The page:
In chapters entitled “Philosophy” — devoted in large part to pragmatism — and “Conclusions,” James finds that religious experience is on the whole useful, even “amongst the most important biological functions of mankind,” but he concedes that this does not make it true. Nevertheless, James articulates his own belief — which he does not claim to prove — that religious experiences connect us with a greater, or further, reality not accessible in our normal cognitive relations to the world: “The further limits of our being plunge, it seems to me, into an altogether other dimension of existence from the sensible and merely ‘understandable’ world” (515).

Essays in Radical Empiricism (1912)

This posthumous collection includes James’s groundbreaking essays on “pure experience,” originally published in 1904-5. James’s fundamental idea is that mind and matter are both aspects of, or structures formed from, a more fundamental stuff — pure experience — that (despite being called “experience”) is neither mental nor physical. Pure experience, James explains, is “the immediate flux of life which furnishes the material to our later reflection with its conceptual categories… a that which is not yet any definite what, tho’ ready to be all sorts of whats…” (ERE, 46). That “whats” pure experience may be are minds and bodies, people and material objects, but this depends not on a fundamental ontological difference among these “pure experiences,” but on the relations into which they enter. Certain sequences of pure experiences constitute physical objects, and others constitute persons; but one pure experience (say the perception of a chair) may be part both of the sequence constituting the chair and of the sequence constituting a person. Indeed, one pure experience might be part of two distinct minds, as James explains in a chapter entitled “How Two Minds Can Know One Thing.”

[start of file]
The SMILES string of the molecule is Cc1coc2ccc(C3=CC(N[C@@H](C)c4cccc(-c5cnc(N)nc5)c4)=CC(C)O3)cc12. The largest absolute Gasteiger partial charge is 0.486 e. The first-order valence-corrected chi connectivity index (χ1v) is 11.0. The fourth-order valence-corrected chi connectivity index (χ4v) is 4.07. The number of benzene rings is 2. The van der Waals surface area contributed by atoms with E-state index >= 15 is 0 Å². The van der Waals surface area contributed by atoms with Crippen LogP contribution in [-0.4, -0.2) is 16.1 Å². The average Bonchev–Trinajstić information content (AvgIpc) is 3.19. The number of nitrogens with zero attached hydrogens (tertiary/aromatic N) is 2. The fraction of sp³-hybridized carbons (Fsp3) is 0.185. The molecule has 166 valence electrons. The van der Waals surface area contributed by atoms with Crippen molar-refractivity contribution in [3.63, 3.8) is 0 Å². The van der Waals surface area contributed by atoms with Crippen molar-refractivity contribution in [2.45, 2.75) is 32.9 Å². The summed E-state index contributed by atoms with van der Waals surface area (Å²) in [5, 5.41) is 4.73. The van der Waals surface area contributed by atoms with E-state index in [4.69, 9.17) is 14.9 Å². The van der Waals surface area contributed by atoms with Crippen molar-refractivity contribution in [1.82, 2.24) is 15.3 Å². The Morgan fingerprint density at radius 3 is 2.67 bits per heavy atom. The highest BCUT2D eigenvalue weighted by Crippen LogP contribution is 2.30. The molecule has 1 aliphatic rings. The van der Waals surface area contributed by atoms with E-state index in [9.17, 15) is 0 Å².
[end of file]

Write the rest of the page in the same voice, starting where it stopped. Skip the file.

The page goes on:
James’s “radical empiricism” is distinct from his “pure experience” metaphysics. It is never precisely defined in the Essays, and is best explicated by a passage from The Meaning of Truth where James states that radical empiricism consists of a postulate, a statement of fact, and a conclusion. The postulate is that “the only things that shall be debatable among philosophers shall be things definable in terms drawn from experience,” the fact is that relations are just as directly experienced as the things they relate, and the conclusion is that “the parts of experience hold together from next to next by relations that are themselves parts of experience” (MT, 6-7).

James was still working on objections to his “pure experience” doctrine, replying to critics of Pragmatism, and writing an introduction to philosophical problems when he died in 1910. His legacy extends into psychology and the study of religion, and in philosophy not only throughout the pragmatist tradition that he founded (along with Charles Peirce), but into phenomenology and analytic philosophy. Bertrand Russell’s The Analysis of Mind is indebted to James’s doctrine of “pure experience,” Ludwig Wittgenstein learned about “the absence of the will act” from James’s Psychology (Goodman, Wittgenstein and William James, p. 81)), and the versions of “neopragmatism” set out by Nelson Goodman, Richard Rorty and Hilary Putnam are saturated with James’s ideas. James is one of the most attractive and endearing of philosophers: for his vision of a “wild,” “open” universe that is nevertheless shaped by our human powers and that answers to some of our deepest needs, but also, as Russell observed in his obituary, because of the “large tolerance and … humanity” with which he sets that vision out. (The Nation (3 September 1910: 793-4).


Goodman, Russell, “William James”, The Stanford Encyclopedia of Philosophy (Spring 2006 Edition), Edward N. Zalta (ed.), URL =